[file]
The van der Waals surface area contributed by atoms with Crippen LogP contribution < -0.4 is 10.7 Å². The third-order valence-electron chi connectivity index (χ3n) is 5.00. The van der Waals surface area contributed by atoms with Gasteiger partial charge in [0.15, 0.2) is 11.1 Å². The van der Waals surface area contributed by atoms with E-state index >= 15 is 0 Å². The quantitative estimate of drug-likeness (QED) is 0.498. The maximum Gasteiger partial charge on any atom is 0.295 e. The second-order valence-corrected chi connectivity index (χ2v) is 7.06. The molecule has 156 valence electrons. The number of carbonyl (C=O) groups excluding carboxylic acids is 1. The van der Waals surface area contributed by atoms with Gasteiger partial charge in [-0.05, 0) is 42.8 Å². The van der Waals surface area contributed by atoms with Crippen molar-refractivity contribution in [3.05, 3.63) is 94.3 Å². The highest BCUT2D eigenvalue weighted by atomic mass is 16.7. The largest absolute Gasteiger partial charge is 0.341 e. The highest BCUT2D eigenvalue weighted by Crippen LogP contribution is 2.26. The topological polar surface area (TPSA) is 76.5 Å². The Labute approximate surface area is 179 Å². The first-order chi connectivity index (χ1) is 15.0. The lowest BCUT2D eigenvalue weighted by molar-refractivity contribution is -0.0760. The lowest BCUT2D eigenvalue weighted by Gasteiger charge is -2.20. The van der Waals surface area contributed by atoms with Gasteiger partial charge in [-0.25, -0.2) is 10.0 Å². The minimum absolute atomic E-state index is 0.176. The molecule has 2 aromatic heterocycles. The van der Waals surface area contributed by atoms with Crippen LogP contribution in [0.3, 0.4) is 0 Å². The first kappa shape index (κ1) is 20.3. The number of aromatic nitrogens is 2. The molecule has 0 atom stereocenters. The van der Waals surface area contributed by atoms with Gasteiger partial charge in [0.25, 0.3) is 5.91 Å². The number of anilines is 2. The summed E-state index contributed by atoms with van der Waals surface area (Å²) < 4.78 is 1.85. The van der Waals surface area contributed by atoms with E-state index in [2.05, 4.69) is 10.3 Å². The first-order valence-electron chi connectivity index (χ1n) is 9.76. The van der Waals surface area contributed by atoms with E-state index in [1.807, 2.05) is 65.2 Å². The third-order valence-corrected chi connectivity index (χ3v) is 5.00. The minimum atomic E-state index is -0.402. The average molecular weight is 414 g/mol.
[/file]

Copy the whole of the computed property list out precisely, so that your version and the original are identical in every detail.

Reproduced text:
The van der Waals surface area contributed by atoms with Crippen LogP contribution < -0.4 is 10.7 Å². The third-order valence-electron chi connectivity index (χ3n) is 5.00. The van der Waals surface area contributed by atoms with Gasteiger partial charge in [0.15, 0.2) is 11.1 Å². The van der Waals surface area contributed by atoms with E-state index >= 15 is 0 Å². The quantitative estimate of drug-likeness (QED) is 0.498. The maximum Gasteiger partial charge on any atom is 0.295 e. The second-order valence-corrected chi connectivity index (χ2v) is 7.06. The molecule has 156 valence electrons. The number of carbonyl (C=O) groups excluding carboxylic acids is 1. The van der Waals surface area contributed by atoms with Gasteiger partial charge in [-0.05, 0) is 42.8 Å². The van der Waals surface area contributed by atoms with Crippen molar-refractivity contribution in [3.05, 3.63) is 94.3 Å². The highest BCUT2D eigenvalue weighted by atomic mass is 16.7. The largest absolute Gasteiger partial charge is 0.341 e. The highest BCUT2D eigenvalue weighted by Crippen LogP contribution is 2.26. The topological polar surface area (TPSA) is 76.5 Å². The Labute approximate surface area is 179 Å². The first-order chi connectivity index (χ1) is 15.0. The lowest BCUT2D eigenvalue weighted by molar-refractivity contribution is -0.0760. The lowest BCUT2D eigenvalue weighted by Gasteiger charge is -2.20. The van der Waals surface area contributed by atoms with Gasteiger partial charge in [-0.25, -0.2) is 10.0 Å². The minimum absolute atomic E-state index is 0.176. The molecule has 2 aromatic heterocycles. The van der Waals surface area contributed by atoms with Crippen LogP contribution in [0.3, 0.4) is 0 Å². The first kappa shape index (κ1) is 20.3. The number of aromatic nitrogens is 2. The molecule has 0 atom stereocenters. The van der Waals surface area contributed by atoms with Gasteiger partial charge in [0.25, 0.3) is 5.91 Å². The number of anilines is 2. The summed E-state index contributed by atoms with van der Waals surface area (Å²) < 4.78 is 1.85. The van der Waals surface area contributed by atoms with E-state index in [2.05, 4.69) is 10.3 Å². The first-order valence-electron chi connectivity index (χ1n) is 9.76. The van der Waals surface area contributed by atoms with E-state index in [1.807, 2.05) is 65.2 Å². The third-order valence-corrected chi connectivity index (χ3v) is 5.00. The minimum atomic E-state index is -0.402. The average molecular weight is 414 g/mol.